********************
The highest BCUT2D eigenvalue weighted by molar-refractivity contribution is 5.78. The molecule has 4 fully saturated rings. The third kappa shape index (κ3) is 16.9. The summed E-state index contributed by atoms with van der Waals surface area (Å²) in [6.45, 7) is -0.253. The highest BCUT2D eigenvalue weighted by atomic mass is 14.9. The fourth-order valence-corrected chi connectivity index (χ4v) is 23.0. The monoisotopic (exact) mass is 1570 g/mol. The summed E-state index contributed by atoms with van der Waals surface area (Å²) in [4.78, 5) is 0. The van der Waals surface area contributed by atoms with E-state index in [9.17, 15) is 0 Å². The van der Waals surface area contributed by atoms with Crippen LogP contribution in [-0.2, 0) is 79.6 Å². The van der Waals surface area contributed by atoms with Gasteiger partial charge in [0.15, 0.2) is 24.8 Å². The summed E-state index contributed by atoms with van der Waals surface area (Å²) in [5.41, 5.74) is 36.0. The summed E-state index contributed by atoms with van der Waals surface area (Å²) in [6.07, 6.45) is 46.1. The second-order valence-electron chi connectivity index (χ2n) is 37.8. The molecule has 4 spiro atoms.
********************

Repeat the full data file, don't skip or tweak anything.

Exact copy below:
The highest BCUT2D eigenvalue weighted by molar-refractivity contribution is 5.78. The molecule has 4 fully saturated rings. The third kappa shape index (κ3) is 16.9. The summed E-state index contributed by atoms with van der Waals surface area (Å²) in [6.45, 7) is -0.253. The highest BCUT2D eigenvalue weighted by atomic mass is 14.9. The fourth-order valence-corrected chi connectivity index (χ4v) is 23.0. The monoisotopic (exact) mass is 1570 g/mol. The summed E-state index contributed by atoms with van der Waals surface area (Å²) in [4.78, 5) is 0. The van der Waals surface area contributed by atoms with E-state index in [9.17, 15) is 0 Å². The van der Waals surface area contributed by atoms with Crippen LogP contribution in [-0.2, 0) is 79.6 Å². The van der Waals surface area contributed by atoms with Gasteiger partial charge in [0.15, 0.2) is 24.8 Å². The summed E-state index contributed by atoms with van der Waals surface area (Å²) in [5.41, 5.74) is 36.0. The summed E-state index contributed by atoms with van der Waals surface area (Å²) in [6.07, 6.45) is 46.1. The second-order valence-electron chi connectivity index (χ2n) is 37.8. The molecule has 4 spiro atoms.